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01-06-2017 | Original Article | Uitgave 3/2017 Open Access

Perspectives on Medical Education 3/2017

Labelling of mental illness in a paediatric emergency department and its implications for stigma reduction education

Perspectives on Medical Education > Uitgave 3/2017
Javeed Sukhera, Kristina Miller, Alexandra Milne, Christina Scerbo, Rodrick Lim, Alicia Cooper, Chris Watling
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Editor’s Note: Commentary by: H. Stuart doi:10.​1007/​s40037-017-0334-4.



Stigmatizing attitudes and behaviours towards patients with mental illness have negative consequences on their health. Despite research regarding educational and social contact-based interventions to reduce stigma, there are limitations to the success of these interventions for individuals with deeply held stigmatizing beliefs. Our study sought to better understand the process of implicit mental illness stigma in the setting of a paediatric emergency department to inform the design of future educational interventions.


We conducted a qualitative exploration of mental illness stigma with interviews including physician, nurse, service user, caregiver and administrative staff participants (n = 24). We utilized the implicit association test as a discussion prompt to explore stigma outside of conscious awareness. We conducted our study utilizing constructivist grounded theory methodology, including purposeful theoretical sampling and constant comparative analysis.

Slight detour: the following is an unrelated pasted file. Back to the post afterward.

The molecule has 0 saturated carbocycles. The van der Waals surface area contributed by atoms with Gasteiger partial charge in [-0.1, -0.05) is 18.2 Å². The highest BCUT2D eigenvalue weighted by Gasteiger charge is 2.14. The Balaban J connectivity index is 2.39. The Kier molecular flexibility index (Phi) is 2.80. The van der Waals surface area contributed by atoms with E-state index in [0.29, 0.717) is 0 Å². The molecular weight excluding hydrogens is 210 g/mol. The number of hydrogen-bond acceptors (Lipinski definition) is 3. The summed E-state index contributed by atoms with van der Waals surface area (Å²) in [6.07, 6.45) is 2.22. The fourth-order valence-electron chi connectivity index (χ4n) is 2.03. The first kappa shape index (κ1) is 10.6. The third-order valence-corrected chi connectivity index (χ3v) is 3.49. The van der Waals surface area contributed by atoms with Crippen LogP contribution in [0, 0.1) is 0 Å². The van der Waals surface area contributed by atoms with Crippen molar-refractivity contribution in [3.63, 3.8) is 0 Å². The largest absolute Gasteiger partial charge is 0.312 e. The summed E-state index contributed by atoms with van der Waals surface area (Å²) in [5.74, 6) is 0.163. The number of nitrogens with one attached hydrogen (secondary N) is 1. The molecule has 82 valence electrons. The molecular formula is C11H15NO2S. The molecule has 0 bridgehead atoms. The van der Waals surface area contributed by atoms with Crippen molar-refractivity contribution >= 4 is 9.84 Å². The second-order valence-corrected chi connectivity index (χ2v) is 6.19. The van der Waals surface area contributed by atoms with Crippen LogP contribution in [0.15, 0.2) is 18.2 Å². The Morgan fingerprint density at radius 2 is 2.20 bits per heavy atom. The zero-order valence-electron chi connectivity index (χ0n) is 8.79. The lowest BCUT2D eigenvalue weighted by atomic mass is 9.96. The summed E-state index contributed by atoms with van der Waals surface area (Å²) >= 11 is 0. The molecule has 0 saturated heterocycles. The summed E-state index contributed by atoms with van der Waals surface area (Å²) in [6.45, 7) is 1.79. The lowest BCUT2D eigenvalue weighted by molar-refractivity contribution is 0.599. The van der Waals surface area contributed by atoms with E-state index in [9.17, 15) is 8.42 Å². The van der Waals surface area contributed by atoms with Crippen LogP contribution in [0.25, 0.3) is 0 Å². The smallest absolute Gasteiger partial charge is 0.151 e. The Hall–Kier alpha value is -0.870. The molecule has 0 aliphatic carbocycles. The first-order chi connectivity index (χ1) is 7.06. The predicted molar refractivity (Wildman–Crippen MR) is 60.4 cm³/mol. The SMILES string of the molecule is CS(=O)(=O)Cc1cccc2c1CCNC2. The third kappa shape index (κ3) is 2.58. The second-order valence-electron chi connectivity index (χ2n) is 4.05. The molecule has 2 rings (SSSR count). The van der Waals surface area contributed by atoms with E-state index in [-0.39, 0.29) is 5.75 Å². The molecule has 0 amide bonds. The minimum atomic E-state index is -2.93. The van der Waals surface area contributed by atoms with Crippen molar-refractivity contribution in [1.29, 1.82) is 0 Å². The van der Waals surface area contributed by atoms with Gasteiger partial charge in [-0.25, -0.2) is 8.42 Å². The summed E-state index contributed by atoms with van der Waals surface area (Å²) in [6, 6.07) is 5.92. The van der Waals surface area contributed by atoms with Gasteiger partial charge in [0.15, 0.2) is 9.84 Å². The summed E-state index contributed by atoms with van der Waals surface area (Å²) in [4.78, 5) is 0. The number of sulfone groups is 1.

Our study found that the confluence of socio-cultural, cognitive and emotional forces results in labelling of patients with mental illness as time-consuming, unpredictable and/or unfixable. These labels lead to unintentional avoidance behaviours from staff which are perceived as prejudicial and discriminatory by patients and caregivers. Participants emphasized education as the most useful intervention to reduce stigma, suggesting that educational interventions should focus on patient-provider relationships to foster humanizing labels for individuals with mental illness and by promoting provider empathy and engagement.


Our results suggest that educational interventions that target negative attributions, consider socio-cultural contexts and facilitate positive emotions in healthcare providers may be useful. Our findings may inform further research and interventions to reduce stereotypes towards marginalized groups in healthcare settings.
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